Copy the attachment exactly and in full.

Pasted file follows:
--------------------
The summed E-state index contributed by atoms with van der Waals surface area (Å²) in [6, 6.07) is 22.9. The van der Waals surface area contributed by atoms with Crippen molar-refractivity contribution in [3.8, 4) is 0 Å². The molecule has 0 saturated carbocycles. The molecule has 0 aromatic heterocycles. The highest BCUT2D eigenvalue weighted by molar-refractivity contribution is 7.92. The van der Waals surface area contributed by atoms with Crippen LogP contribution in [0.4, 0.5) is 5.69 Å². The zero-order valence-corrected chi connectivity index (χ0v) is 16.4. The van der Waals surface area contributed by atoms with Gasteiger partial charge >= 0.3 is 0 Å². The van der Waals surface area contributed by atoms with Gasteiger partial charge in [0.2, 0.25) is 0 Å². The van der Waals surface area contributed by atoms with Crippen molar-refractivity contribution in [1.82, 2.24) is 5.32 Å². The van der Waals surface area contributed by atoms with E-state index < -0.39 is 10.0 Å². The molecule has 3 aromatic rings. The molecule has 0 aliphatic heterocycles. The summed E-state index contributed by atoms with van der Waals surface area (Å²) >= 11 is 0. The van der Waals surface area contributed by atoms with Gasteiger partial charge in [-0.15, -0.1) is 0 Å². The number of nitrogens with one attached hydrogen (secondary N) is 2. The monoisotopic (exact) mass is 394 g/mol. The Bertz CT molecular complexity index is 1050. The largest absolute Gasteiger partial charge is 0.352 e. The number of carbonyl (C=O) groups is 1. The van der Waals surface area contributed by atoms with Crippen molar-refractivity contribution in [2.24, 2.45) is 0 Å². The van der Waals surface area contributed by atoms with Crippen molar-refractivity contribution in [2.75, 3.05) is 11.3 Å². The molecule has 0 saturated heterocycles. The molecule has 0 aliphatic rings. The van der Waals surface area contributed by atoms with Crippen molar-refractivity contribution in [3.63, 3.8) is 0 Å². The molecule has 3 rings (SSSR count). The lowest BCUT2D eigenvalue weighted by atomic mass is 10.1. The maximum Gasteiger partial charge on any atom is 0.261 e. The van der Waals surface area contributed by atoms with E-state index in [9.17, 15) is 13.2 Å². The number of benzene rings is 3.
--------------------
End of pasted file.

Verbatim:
The summed E-state index contributed by atoms with van der Waals surface area (Å²) in [6, 6.07) is 22.9. The van der Waals surface area contributed by atoms with Crippen molar-refractivity contribution in [3.8, 4) is 0 Å². The molecule has 0 saturated carbocycles. The molecule has 0 aromatic heterocycles. The highest BCUT2D eigenvalue weighted by molar-refractivity contribution is 7.92. The van der Waals surface area contributed by atoms with Crippen LogP contribution in [0.4, 0.5) is 5.69 Å². The zero-order valence-corrected chi connectivity index (χ0v) is 16.4. The van der Waals surface area contributed by atoms with Gasteiger partial charge >= 0.3 is 0 Å². The van der Waals surface area contributed by atoms with Gasteiger partial charge in [0.2, 0.25) is 0 Å². The van der Waals surface area contributed by atoms with Crippen molar-refractivity contribution in [1.82, 2.24) is 5.32 Å². The van der Waals surface area contributed by atoms with E-state index < -0.39 is 10.0 Å². The molecule has 3 aromatic rings. The molecule has 0 aliphatic heterocycles. The summed E-state index contributed by atoms with van der Waals surface area (Å²) >= 11 is 0. The van der Waals surface area contributed by atoms with Gasteiger partial charge in [-0.15, -0.1) is 0 Å². The number of nitrogens with one attached hydrogen (secondary N) is 2. The monoisotopic (exact) mass is 394 g/mol. The Bertz CT molecular complexity index is 1050. The largest absolute Gasteiger partial charge is 0.352 e. The number of carbonyl (C=O) groups is 1. The van der Waals surface area contributed by atoms with Crippen molar-refractivity contribution in [2.24, 2.45) is 0 Å². The van der Waals surface area contributed by atoms with Crippen molar-refractivity contribution in [2.75, 3.05) is 11.3 Å². The molecule has 0 saturated heterocycles. The molecule has 0 aliphatic rings. The van der Waals surface area contributed by atoms with Crippen molar-refractivity contribution in [3.63, 3.8) is 0 Å². The molecule has 3 rings (SSSR count). The lowest BCUT2D eigenvalue weighted by atomic mass is 10.1. The maximum Gasteiger partial charge on any atom is 0.261 e. The van der Waals surface area contributed by atoms with E-state index in [9.17, 15) is 13.2 Å². The number of benzene rings is 3.